A broader inclusion of tropical forests in certification schemes seems more realistic as indigenous and local communities' land ownership rights are becoming recognized.
The most recent example is the adoption of a new law recognizing all indigenous peoples' territorial rights in Panama. More than 1,000 indigenous people were present in the Panaman Parlimant on the 3rd of December as the law was unanimously approved, securing indigenous peoples' ownership of around 560,000 hectares of forest land. Approximately 30,000 people from 100 villages, on average with a daily household budget of less than 2 USD, are now permanent property owners.
And "permanent" literally means for ever: The land is now defined as collective property, which can not be sold or reversed according to Panaman legislation.
Indigenous ownership helps to secure the forest
The movement to secure property rights for Panaman indigenous peoples started as a protest against destruction of the forests which the indigenous populations depend on for their daily subsistence.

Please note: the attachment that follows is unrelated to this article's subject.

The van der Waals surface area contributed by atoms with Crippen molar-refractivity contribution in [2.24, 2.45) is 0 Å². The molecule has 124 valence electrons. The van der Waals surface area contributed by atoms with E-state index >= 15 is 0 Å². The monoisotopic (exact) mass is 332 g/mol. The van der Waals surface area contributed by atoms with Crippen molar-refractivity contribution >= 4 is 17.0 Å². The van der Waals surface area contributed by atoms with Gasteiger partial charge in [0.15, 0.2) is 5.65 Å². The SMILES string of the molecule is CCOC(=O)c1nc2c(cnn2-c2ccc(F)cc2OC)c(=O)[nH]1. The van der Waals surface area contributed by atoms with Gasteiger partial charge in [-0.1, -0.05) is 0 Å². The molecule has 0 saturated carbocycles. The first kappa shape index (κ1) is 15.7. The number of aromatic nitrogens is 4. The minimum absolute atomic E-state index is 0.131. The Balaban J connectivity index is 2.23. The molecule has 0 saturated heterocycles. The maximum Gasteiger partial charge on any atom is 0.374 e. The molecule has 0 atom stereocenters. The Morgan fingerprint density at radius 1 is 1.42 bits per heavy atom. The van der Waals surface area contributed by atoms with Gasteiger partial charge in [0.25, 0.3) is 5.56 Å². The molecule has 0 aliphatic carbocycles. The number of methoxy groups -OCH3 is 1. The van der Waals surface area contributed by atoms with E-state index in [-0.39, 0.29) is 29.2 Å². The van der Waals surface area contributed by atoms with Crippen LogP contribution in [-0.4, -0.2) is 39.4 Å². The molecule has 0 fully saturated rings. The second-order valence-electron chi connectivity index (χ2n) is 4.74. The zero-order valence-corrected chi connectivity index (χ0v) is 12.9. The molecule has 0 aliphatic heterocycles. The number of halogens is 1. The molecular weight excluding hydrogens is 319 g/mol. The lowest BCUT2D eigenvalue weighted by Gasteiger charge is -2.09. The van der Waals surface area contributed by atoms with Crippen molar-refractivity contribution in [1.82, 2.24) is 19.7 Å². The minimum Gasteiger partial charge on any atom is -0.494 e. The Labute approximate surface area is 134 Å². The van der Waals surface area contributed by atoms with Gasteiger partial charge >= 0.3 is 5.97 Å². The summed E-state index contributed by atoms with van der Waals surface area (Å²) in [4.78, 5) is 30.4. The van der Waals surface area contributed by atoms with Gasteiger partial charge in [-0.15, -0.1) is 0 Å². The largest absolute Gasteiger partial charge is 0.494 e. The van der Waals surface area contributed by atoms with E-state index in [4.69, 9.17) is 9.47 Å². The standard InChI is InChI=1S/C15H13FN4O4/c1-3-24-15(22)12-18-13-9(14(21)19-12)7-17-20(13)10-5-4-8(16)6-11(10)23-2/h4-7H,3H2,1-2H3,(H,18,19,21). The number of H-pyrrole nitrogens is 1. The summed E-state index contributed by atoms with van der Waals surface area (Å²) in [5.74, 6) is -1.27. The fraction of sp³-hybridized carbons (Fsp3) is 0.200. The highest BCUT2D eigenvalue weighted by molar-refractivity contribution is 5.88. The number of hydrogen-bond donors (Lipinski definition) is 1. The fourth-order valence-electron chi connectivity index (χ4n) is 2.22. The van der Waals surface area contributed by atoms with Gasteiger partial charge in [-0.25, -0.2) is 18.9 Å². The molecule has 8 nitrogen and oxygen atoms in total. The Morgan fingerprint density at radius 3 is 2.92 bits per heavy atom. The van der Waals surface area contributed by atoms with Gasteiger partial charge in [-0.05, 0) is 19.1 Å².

Settlers burning off the forest as well as illegal loggers were threatening the livelihoods of these people, who lacked the legal means to maintain their rights. Although not in itself a guarantee for forest conservation, the first step to ensure better forest protection is therefore the settling of property rights.
Support from Denmark
The Danish NGO Nepenthes – also known as a strong supporter and stakeholder of FSC - has played an important role in the process. As the only organisation from abroad, Nepenthes has facilitated legal support, capacity building and networking among indigenous groups for several years, which ultimately resulted in the formation of a strong national alliance of indigenous groups representing around 10% of the country’s voters.
“The lack of recognition of indigenous peoples' rights in Panama has been largely ignored by the international community for years because the country as such is not poor and its GNP is generally too high to attract foreign development aid", explains Nikolaj Bro Moseholm, project coordinator. "We worked with the Danish aid agency DANIDA, who listened to our arguments and exceptionally granted the financing for this project".